Changes in the ratio of nitrate to phosphorus in the oceans off the coasts of Korea and Japan caused by atmospheric and riverine pollutants may influence the makeup of marine plants and influence marine ecology, according to researchers from Korea and the U. S.
“Normally in a marine environment nitrate is the limiting factor, but increased nitrate in the ocean can spur growth and create a situation where phosphorus becomes the nutrient in short supply,” says Raymond G. Najjar, professor of oceanography, Penn State. “This change in nutrients could favor organisms that are better suited for high nitrate and low phosphorus.”
According to the researchers, the effects of anthropogenic nitrate pollution from the air have been shown to be significant in local lakes, streams and estuaries in Norway, Sweden and the U.S.
“This is the first evidence of increases in nitrate in ocean waters not in an enclosed estuary like the Chesapeake Bay,” said Najjar. “These are large, very deep bodies of water and it is surprising to see increased nitrate in these large seas.”
Najjar and his Korean colleagues, Kitack Lee, professor, and Tae-Wook Kim, graduate student, School of Environmental Science and Engineering, Pohang University of Science and Technology; Hee-Dong Jeong, National Fisheries Research and Development Institute; and Hae Jun Jeong, professor, School of Earth and Environmental Science, Seoul National University, studied trends in nitrate and phosphate in the coastal waters of Korea and Japan since the 1980s. They also compared the amount of nitrogen deposited from the air between 2002 and 2008 for Korea and Japan with the amounts of nitrate in the water during that same time period to show that the increased levels in the water are directly correlated to an increase in human-generated atmospheric nitrogen.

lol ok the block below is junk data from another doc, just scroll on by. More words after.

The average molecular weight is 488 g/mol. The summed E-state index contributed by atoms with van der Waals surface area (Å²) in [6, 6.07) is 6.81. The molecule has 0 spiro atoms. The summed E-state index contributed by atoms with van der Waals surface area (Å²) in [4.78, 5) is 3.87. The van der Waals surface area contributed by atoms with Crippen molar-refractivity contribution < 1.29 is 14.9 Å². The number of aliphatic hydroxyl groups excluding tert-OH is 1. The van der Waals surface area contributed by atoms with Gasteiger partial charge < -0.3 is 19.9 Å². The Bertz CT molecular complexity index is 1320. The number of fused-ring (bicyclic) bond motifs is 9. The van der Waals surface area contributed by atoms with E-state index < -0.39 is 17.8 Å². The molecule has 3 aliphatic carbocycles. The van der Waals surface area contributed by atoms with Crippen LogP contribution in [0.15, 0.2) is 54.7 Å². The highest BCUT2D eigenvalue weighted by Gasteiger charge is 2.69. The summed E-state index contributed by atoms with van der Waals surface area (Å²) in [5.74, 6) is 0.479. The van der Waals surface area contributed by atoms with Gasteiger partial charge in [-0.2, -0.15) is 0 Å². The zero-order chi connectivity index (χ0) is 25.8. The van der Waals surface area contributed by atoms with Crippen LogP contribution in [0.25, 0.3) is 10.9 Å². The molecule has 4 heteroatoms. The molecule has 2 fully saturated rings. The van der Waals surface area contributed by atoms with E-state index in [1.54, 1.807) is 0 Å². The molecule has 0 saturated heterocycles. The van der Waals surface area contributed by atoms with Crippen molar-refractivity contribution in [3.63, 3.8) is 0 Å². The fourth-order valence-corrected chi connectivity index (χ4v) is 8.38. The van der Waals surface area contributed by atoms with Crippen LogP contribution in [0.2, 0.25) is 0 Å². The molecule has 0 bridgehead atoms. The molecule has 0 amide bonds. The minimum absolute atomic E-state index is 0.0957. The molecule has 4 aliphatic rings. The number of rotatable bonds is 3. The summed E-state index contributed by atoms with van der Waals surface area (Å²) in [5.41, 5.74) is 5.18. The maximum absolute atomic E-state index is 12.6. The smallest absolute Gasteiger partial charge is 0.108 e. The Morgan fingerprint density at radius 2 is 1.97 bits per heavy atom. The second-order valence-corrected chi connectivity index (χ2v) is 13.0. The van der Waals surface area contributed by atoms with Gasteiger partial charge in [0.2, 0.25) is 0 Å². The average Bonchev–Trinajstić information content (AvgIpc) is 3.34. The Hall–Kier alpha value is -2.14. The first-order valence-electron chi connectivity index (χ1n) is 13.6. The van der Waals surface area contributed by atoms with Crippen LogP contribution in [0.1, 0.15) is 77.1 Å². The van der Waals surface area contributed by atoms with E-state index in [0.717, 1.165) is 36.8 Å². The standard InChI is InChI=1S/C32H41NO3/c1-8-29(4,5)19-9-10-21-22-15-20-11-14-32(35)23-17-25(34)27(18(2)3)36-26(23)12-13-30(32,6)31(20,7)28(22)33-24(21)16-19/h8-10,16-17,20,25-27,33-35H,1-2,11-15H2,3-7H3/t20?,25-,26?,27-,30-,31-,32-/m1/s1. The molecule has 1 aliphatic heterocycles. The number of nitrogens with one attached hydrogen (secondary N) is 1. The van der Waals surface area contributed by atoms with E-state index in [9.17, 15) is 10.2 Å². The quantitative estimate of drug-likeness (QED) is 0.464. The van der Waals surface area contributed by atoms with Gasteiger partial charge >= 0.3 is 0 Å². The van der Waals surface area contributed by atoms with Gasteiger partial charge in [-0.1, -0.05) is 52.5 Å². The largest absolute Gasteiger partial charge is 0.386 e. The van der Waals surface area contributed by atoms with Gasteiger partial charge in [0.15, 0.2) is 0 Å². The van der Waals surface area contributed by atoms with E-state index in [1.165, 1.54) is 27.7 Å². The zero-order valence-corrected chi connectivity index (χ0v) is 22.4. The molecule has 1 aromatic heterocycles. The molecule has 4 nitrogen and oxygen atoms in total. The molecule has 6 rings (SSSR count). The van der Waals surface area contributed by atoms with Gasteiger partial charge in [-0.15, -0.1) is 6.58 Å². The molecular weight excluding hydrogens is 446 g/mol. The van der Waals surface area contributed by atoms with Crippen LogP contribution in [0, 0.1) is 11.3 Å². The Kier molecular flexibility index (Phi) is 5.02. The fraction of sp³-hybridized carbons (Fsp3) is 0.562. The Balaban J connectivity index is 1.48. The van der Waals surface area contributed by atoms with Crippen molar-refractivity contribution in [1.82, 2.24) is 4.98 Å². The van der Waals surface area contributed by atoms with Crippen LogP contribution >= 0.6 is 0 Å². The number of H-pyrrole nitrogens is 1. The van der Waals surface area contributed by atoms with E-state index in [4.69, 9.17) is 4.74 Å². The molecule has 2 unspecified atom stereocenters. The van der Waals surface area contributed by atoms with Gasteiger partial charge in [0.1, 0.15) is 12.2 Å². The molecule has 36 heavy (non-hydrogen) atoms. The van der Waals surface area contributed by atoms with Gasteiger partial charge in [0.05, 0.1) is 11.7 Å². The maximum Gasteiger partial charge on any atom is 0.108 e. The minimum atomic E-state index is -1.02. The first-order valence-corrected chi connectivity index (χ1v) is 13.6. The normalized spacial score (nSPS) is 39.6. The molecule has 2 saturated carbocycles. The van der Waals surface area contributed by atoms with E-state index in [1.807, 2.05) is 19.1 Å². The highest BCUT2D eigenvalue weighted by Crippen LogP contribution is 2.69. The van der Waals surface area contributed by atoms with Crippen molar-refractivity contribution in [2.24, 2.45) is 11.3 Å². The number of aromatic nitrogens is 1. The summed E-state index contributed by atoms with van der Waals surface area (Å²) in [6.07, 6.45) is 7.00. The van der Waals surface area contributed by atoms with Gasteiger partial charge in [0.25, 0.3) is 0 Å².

The area studied included the Yellow Sea, the Sea of Japan and the East China Sea. The researchers found that the phosphorus levels in the ocean water remained the same through time.
“The abundance of nitrogen relative to phosphorus in northeastern Asian marginal seas has increased significantly since 1980,” the researchers report in the Sepembert 23 online edition of Science Express. “Anthropogenic atmospheric nitrogen deposition has narrowed the deficiency of nitrogen relative to phosphorus across the study area and has even resulted in a nitrogen surplus in the East China Sea, Yellow Sea and East Sea, commencing in the mid-1990s.”
The other source of nitrate into the oceans is from runoff from industry and agriculture that reaches the seas via rivers. In most cases, this nitrogen is quickly diluted.
Story Continues -> Nitrate Levels Rising in Northwestern Pacific Ocean
Think you’re doing the right thing by using biodegradeable products? Think again. Research from North Carolina State University shows that they’re actually doing more harm than good, by releasing a powerful greenhouse gas as they break down.
“Biodegradable materials, such as disposable cups and utensils, are broken down in landfills by microorganisms that then produce methane,” says Dr Morton Barlaz. “Methane can be a valuable energy source when captured, but is a potent greenhouse gas when released into the atmosphere.”
The US Environmental Protection Agency (EPA) estimates that only about a third of municipal solid waste goes to landfills that capture methane for energy use. Another third is captured and burned off-site, and the rest allowed to escape.